Veteran actor Soumitra Chatterjee’s neurological condition deteriorated further since Saturday night although his vital organs were stable, said doctors at a hospital in Kolkota on Sunday evening.
The award-winning actor was in a drowsy state.
He was admitted at a private hospital in south Kolkata 20 days ago after he tested positive for Covid-19.
He has been in the intensive care unit (ICU) for 17 days with clear symptoms of Covid encephalopathy. Chatterjee tested negative for Covid-19 on October 14, reports Hindustan Times.
Chatterjee’s condition has deteriorated further, said doctors on Sunday evening.
“He is not keeping well. His consciousness level, despite all our efforts, is not improving. Rather, we can say it has gone down. Our board of neurologists is taking a decision on whether his airway should be protected with invasive devices,” said Dr Arindam Kar who is leading the medical team that is treating Chatterjee.
“Also, there are other factors. He was doing well as far as organ functions are concerned. But now due to prolonged stay in the ICU and all the invasive supports, there could be chances of secondary complications creeping in due to his age and comorbidity factors. Some of these things have begun to happen. His platelet count is little on the lower side. Haemoglobin count has also gone down. His urea level has gone up,” said Dr Kar. The actor is being given blood, he added.
“Regarding the definite therapy to end the Covid encephalopathy, because of which his condition has not improved, the board of neurologists has also discussed the option of plasmapheresis. Nephrologists are also taking a call. By tomorrow, we will have a discussion with his relatives and take a call on two issues; invasive airway support and plasmapheresis,” said Dr Kar.
Plasmapheresis is a process in which the plasma is separated from the blood cells for two purposes. The plasma is either replaced with saline or albumin or, it is treated and injected back to the body.
“As of now, his heart is doing well. He needs only 2-4 litres of oxygen support a day. No blood pressure support is required till now. His urine output and lever functions are good,” Dr Kar added.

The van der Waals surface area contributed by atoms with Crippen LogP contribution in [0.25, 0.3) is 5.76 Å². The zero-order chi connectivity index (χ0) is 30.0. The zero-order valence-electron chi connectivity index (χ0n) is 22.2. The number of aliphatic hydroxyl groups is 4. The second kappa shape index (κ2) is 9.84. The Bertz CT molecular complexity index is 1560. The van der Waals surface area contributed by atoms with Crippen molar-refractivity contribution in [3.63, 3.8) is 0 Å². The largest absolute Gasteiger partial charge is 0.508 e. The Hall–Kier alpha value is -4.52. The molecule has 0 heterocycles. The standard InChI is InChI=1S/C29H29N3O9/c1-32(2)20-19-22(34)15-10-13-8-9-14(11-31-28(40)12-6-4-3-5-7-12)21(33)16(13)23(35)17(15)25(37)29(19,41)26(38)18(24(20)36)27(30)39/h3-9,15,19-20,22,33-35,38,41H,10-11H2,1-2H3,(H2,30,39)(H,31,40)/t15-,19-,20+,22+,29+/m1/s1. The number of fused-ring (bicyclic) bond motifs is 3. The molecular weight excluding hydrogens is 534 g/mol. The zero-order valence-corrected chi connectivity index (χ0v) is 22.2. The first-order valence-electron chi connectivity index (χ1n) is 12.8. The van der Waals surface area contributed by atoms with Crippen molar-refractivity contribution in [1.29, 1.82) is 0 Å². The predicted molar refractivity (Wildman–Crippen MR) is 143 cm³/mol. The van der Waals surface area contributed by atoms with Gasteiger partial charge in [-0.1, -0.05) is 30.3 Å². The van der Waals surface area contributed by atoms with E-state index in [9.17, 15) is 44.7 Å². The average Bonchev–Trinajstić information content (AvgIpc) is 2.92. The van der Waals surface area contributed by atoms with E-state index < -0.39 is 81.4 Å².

Chatterjee’s condition improved last weekend and the octogenarian opened his eyes, responded to verbal commands and even said a few words. His neurological condition deteriorated after which the actor was once again given immunoglobulin and steroids.
Chatterjee underwent an MRI test last Monday.
The reports showed no structural abnormalities. “We have diagnosed that the Covid encephalopathy will stay for a while... in a worst-case scenario, for an indefinite period. We will again give him immunoglobulin and steroid for the coming two days,” Dr Kar said earlier this week.
Winner of Dadasaheb Phalke Award, Chatterjee was admitted on October 6 after he tested positive for Covid-19. He had to be shifted to the Covid ITU after his condition deteriorated.
Millions of people in Bengal and beyond have been praying for Chatterjee’s recovery ever since he was admitted.
In a bid to offer a holistic treatment, doctors made Chatterjee listen to music and literature of his choice till last week.
Read Also: Soumitra Chatterjee’s condition deteriorates
The health condition of legendary Bengali actor Soumitra Chatterjee who is undergoing treatment in Kolkata's Belle Vue Clinic has deteriorated as he stopped responding to treatment.
Adding to the worries of the doctors treating him at a private hospital here, an official said though the 85-year-old’s organs were functioning “well”, the platelet count has dropped and the level of urea and sodium in his blood has gone up, said Dr Arindam Kar, who is leading the team of doctors treating him at the facility, reports Indian Express.
“(Soumitra) Chatterjee’s consciousness is little down compared to what it was 72 hours ago.
Not very sure which way it is heading to. We have received reports of tests and we can deduce that the COVID encephalopathy is progressing,” Kar said.